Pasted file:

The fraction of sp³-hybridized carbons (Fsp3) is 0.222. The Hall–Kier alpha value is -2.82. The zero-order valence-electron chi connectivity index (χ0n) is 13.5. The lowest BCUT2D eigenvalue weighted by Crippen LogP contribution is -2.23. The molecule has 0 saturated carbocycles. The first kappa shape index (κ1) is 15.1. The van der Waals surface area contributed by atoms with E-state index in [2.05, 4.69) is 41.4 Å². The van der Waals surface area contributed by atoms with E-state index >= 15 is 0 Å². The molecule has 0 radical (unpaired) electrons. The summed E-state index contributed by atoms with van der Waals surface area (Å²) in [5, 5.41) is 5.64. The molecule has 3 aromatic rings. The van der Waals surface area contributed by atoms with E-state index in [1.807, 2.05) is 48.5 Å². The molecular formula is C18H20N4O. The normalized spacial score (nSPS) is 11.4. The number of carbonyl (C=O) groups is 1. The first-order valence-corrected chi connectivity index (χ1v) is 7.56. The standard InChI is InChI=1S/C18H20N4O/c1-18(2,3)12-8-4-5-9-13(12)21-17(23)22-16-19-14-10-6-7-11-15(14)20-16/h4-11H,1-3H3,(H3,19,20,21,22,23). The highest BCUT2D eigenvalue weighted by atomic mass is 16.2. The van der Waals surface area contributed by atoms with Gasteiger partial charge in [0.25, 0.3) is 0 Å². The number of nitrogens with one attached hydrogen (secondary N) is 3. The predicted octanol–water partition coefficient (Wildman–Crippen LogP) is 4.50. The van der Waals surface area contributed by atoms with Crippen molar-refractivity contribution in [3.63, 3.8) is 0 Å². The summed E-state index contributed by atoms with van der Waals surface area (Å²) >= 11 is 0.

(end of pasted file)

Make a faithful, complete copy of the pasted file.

The fraction of sp³-hybridized carbons (Fsp3) is 0.222. The Hall–Kier alpha value is -2.82. The zero-order valence-electron chi connectivity index (χ0n) is 13.5. The lowest BCUT2D eigenvalue weighted by Crippen LogP contribution is -2.23. The molecule has 0 saturated carbocycles. The first kappa shape index (κ1) is 15.1. The van der Waals surface area contributed by atoms with E-state index in [2.05, 4.69) is 41.4 Å². The van der Waals surface area contributed by atoms with E-state index >= 15 is 0 Å². The molecule has 0 radical (unpaired) electrons. The summed E-state index contributed by atoms with van der Waals surface area (Å²) in [5, 5.41) is 5.64. The molecule has 3 aromatic rings. The van der Waals surface area contributed by atoms with E-state index in [1.807, 2.05) is 48.5 Å². The molecular formula is C18H20N4O. The normalized spacial score (nSPS) is 11.4. The number of carbonyl (C=O) groups is 1. The first-order valence-corrected chi connectivity index (χ1v) is 7.56. The standard InChI is InChI=1S/C18H20N4O/c1-18(2,3)12-8-4-5-9-13(12)21-17(23)22-16-19-14-10-6-7-11-15(14)20-16/h4-11H,1-3H3,(H3,19,20,21,22,23). The highest BCUT2D eigenvalue weighted by atomic mass is 16.2. The van der Waals surface area contributed by atoms with Gasteiger partial charge in [0.25, 0.3) is 0 Å². The number of nitrogens with one attached hydrogen (secondary N) is 3. The predicted octanol–water partition coefficient (Wildman–Crippen LogP) is 4.50. The van der Waals surface area contributed by atoms with Crippen molar-refractivity contribution in [3.63, 3.8) is 0 Å². The summed E-state index contributed by atoms with van der Waals surface area (Å²) >= 11 is 0.